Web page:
Response: count
              LR Chisq Df Pr(>Chisq)    
text             0.182  1     0.6696    
expected        89.150  2     <2e-16 ***
text:expected   88.705  2     <2e-16 ***
Signif. codes:  0 '***' 0.001 '**' 0.01 '*' 0.05 '.' 0.1 ' ' 1
# Score test - the "chi-squared test of independence"
anova(cmod0, cmod1, test = "Rao")
Analysis of Deviance Table

Model 1: count ~ text + expected
Model 2: count ~ text * expected
  Resid. Df Resid. Dev Df Deviance    Rao  Pr(>Chi)    
1         8     96.372                                 
2         6      7.667  2   88.705 81.071 < 2.2e-16 ***
Signif. codes:  0 '***' 0.001 '**' 0.01 '*' 0.05 '.' 0.1 ' ' 1

The results of the likelihood ratio test and that of the score test are slightly different, but they test the same hypothesis. Here, we reject the null hypothesis of independence between text and expected: there is indeed an interaction present.

The results are somehow meaningless. First, one would need to check that there is no interaction between text and image before marginalizing, which is unlikely because part of the confusion would stem from inconsistent description along with the photo: if the display is a picture of six toothbrushes and the text description is 1 pack of 1, this is confusing. If the image agrees with the text, we expect people to answer correctly.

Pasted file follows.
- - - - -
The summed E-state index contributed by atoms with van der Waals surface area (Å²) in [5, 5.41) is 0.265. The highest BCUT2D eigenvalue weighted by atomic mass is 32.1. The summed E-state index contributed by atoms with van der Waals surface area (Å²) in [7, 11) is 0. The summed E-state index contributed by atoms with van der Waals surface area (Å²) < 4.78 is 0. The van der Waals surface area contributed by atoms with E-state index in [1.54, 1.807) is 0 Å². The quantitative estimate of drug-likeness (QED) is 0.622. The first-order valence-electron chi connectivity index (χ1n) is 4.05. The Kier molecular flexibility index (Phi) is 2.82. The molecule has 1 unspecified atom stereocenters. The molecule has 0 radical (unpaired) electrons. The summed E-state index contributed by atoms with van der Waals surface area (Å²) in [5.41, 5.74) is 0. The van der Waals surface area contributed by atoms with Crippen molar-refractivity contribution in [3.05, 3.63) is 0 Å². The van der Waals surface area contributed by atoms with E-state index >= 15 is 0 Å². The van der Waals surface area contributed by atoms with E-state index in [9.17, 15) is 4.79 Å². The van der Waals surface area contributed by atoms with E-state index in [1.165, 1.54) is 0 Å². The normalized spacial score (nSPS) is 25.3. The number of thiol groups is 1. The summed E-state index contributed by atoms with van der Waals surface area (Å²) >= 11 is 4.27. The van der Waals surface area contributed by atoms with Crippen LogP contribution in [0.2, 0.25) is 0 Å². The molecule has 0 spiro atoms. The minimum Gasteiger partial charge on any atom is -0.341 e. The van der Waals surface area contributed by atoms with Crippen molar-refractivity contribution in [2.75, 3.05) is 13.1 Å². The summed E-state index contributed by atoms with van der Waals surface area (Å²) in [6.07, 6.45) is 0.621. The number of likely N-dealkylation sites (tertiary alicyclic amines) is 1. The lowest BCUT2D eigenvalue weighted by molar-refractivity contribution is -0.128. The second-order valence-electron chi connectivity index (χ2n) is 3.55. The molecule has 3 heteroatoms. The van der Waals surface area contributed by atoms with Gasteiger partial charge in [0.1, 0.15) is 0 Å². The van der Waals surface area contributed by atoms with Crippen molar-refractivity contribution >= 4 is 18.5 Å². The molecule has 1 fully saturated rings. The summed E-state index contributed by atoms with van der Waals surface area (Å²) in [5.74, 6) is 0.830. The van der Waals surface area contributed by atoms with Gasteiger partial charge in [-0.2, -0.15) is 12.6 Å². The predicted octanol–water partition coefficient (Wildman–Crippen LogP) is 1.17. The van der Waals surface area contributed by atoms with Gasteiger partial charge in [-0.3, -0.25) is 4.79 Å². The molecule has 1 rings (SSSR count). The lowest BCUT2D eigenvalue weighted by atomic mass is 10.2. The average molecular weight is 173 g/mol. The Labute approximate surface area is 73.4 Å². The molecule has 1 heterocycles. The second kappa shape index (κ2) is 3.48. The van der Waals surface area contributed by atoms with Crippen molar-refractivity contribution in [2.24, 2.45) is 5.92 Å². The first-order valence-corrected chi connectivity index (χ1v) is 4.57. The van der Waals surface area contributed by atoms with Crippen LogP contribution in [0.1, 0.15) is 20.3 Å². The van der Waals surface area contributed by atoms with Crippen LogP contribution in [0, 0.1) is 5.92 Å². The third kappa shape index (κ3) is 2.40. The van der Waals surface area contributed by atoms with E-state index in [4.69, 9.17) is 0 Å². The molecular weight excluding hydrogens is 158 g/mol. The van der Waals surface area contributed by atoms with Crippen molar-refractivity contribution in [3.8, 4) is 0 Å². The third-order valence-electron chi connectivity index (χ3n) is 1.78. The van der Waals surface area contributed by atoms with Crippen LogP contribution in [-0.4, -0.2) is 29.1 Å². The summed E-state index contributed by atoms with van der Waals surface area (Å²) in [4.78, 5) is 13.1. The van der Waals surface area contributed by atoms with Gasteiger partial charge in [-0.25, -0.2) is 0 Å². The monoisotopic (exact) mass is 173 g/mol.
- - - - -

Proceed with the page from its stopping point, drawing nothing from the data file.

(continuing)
Rather than perform the test of Lee & Choi (2019), the comparison of interest in my humble opinion is consistent (text one vs expected one has the same proportion as text 6 vs expected 6), and similarly for inconsistent. To test this, it suffices to permute entries and change the labels of the expected factor.

Table 1: Contingency table for null hypothesis of independence looking at the correspondance between text description and expectation of customers.
not sure incorrect correct
1 10 12 81
6 12 17 68

The test statistic for this hypothesis is 2 with a \(p\)-value of 0.37. There is no evidence here that people have different levels of confusion if the text mentions a different quantity.

Study 2 - Bertrand and Mullainathan (2004)

While by far the most common, there are more specialized hypothesis that can be considered with design. The following example showcases a test of symmetry for a square contingency table.